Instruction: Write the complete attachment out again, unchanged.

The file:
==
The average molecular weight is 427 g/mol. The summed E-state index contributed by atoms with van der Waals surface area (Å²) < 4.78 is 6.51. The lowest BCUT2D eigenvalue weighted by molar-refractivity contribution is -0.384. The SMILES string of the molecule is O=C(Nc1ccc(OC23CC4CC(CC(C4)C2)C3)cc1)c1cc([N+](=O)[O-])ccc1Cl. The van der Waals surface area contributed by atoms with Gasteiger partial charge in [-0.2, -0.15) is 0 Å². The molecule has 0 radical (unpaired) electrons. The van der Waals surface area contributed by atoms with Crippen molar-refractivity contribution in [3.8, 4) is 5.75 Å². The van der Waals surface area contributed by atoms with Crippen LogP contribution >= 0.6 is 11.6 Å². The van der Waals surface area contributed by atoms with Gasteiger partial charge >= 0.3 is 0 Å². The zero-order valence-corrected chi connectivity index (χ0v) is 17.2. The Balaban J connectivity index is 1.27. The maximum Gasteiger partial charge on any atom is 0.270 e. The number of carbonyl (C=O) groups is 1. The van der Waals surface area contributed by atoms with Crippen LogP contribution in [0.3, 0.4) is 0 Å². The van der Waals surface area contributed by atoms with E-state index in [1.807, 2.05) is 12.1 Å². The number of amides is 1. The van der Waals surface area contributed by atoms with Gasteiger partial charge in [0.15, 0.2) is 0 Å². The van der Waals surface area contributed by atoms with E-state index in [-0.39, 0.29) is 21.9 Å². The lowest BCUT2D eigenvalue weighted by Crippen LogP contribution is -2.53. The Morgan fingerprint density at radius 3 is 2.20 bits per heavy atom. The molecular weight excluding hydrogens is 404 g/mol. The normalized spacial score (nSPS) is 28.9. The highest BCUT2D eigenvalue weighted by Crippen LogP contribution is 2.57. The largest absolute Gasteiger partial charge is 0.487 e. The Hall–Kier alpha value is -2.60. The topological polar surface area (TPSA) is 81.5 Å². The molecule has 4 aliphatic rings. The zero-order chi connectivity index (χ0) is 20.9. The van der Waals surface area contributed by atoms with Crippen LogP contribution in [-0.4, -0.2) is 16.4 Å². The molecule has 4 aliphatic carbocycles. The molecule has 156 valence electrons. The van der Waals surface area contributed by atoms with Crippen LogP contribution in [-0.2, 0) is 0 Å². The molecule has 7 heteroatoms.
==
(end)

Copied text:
The average molecular weight is 427 g/mol. The summed E-state index contributed by atoms with van der Waals surface area (Å²) < 4.78 is 6.51. The lowest BCUT2D eigenvalue weighted by molar-refractivity contribution is -0.384. The SMILES string of the molecule is O=C(Nc1ccc(OC23CC4CC(CC(C4)C2)C3)cc1)c1cc([N+](=O)[O-])ccc1Cl. The van der Waals surface area contributed by atoms with Gasteiger partial charge in [-0.2, -0.15) is 0 Å². The molecule has 0 radical (unpaired) electrons. The van der Waals surface area contributed by atoms with Crippen molar-refractivity contribution in [3.8, 4) is 5.75 Å². The van der Waals surface area contributed by atoms with Crippen LogP contribution >= 0.6 is 11.6 Å². The van der Waals surface area contributed by atoms with Gasteiger partial charge >= 0.3 is 0 Å². The zero-order valence-corrected chi connectivity index (χ0v) is 17.2. The Balaban J connectivity index is 1.27. The maximum Gasteiger partial charge on any atom is 0.270 e. The number of carbonyl (C=O) groups is 1. The van der Waals surface area contributed by atoms with Crippen LogP contribution in [0.3, 0.4) is 0 Å². The van der Waals surface area contributed by atoms with E-state index in [1.807, 2.05) is 12.1 Å². The number of amides is 1. The van der Waals surface area contributed by atoms with Gasteiger partial charge in [0.15, 0.2) is 0 Å². The van der Waals surface area contributed by atoms with E-state index in [-0.39, 0.29) is 21.9 Å². The lowest BCUT2D eigenvalue weighted by Crippen LogP contribution is -2.53. The Morgan fingerprint density at radius 3 is 2.20 bits per heavy atom. The molecular weight excluding hydrogens is 404 g/mol. The normalized spacial score (nSPS) is 28.9. The highest BCUT2D eigenvalue weighted by Crippen LogP contribution is 2.57. The largest absolute Gasteiger partial charge is 0.487 e. The Hall–Kier alpha value is -2.60. The topological polar surface area (TPSA) is 81.5 Å². The molecule has 4 aliphatic rings. The zero-order chi connectivity index (χ0) is 20.9. The van der Waals surface area contributed by atoms with Crippen LogP contribution in [-0.4, -0.2) is 16.4 Å². The molecule has 4 aliphatic carbocycles. The molecule has 156 valence electrons. The van der Waals surface area contributed by atoms with Crippen LogP contribution in [-0.2, 0) is 0 Å². The molecule has 7 heteroatoms.